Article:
Safe Haven-a Ray of Hope remains passionately invested in its weekly campaign to get more Black, Asian and Ethnic Minority on the Donor Registry. Compared to the 75% of the Northern European background the BAME community remains at a low 23% of the 39million + represented on the Donor registry. This is concerning.


The curative procedure that could potentially improve and lengthen the life span of patients in dire need is solely dependent on finding a blood stem cell match. For the BAME community particularly for those suffering genetic blood disorders such as Sickle Cell Disease, Alpha and Beta Thalassemia and Chronic Granulomatous Disease, or cancers such as Leukemia the possibility of finding a compatible donor diminishes with each search. Just as several other disorders, 80, 000 people around the globe are actively in search for a blood stem cell match, of that number only 30% of patients are able to find a compatible donor in their family. Sadly, 8% of the searches performed in the global database result in 0 potential donors.

Our commitment to this awareness campaign was inspired by Valerie Olalemi, who was born with Chronic Granulomatous Disease (CGD), which causes the immune system to malfunction. She waited unsuccessfully for a compatible donor match and lost her battle with CGD last year, aged 8 years. Together the organisation aims to find lasting solutions to the shortage of Stem Cell donors, by raising awareness of the urgent need for donor registration in BAME countries and campaigning to make the testing process free for volunteer donors in countries that are in need of free testing system.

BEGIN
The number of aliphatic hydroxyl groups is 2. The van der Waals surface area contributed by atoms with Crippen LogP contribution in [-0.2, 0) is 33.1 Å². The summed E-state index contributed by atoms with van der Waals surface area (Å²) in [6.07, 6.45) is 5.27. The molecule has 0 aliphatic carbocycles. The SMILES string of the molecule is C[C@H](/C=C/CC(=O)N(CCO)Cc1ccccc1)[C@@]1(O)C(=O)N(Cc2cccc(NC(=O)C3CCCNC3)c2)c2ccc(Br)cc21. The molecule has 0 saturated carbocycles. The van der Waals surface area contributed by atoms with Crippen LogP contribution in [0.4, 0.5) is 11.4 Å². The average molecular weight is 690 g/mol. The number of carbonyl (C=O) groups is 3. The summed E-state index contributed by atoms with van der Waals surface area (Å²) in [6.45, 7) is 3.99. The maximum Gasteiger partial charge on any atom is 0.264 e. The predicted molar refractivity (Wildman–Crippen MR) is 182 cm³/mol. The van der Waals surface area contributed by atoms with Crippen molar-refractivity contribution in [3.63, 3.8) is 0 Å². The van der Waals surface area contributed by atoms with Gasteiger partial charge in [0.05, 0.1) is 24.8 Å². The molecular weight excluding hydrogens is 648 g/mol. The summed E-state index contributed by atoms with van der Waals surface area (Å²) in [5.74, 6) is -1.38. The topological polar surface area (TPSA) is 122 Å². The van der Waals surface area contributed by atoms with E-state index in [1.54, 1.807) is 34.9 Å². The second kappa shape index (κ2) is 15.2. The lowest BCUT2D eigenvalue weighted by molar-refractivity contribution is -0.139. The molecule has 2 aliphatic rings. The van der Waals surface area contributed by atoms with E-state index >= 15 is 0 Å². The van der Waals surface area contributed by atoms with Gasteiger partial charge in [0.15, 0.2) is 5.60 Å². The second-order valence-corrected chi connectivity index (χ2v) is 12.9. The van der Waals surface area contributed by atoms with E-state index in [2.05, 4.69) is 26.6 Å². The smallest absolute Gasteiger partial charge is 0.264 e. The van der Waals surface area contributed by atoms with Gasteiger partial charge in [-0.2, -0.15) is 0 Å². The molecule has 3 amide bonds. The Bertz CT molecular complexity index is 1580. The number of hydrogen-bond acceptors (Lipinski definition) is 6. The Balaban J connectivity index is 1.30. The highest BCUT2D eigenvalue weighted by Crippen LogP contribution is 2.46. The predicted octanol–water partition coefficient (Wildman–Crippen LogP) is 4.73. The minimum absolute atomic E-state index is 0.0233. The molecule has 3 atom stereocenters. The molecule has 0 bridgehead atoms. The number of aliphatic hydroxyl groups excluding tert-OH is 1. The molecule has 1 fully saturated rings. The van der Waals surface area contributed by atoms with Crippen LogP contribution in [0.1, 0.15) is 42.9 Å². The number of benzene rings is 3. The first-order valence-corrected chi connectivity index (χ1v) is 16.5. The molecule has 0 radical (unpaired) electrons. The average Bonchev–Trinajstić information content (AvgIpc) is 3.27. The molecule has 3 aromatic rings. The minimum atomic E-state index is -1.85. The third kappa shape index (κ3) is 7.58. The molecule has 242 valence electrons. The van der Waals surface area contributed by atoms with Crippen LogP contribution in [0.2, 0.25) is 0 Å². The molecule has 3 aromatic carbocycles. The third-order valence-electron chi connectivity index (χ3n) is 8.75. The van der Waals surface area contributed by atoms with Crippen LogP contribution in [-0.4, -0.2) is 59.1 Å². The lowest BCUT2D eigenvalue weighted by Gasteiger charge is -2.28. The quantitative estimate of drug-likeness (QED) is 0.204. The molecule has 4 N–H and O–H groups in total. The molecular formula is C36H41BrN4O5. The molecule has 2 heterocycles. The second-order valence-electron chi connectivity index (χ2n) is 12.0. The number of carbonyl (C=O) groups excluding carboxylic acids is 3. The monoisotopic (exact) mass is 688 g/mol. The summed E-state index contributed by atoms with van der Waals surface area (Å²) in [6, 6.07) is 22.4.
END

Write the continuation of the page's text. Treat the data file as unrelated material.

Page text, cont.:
Are you between 17-55 years of age and in general good health? You could be Someone’s life saver, by becoming a donor! Create a lasting legacy that brings hope to kids.


Contacting your local donor registry to register as a potential blood stem cell donor. You can have this done online requesting a swab kit be sent and with a simple swab of the mouth in the convenience of your home it’s done or you can register at a donor recruitment drive. Once your swab is received, it is sent off to a specialist laboratory to be typed and registered. It is a simple, safe and fast process. Consider saving a life today, it is a rewarding experience.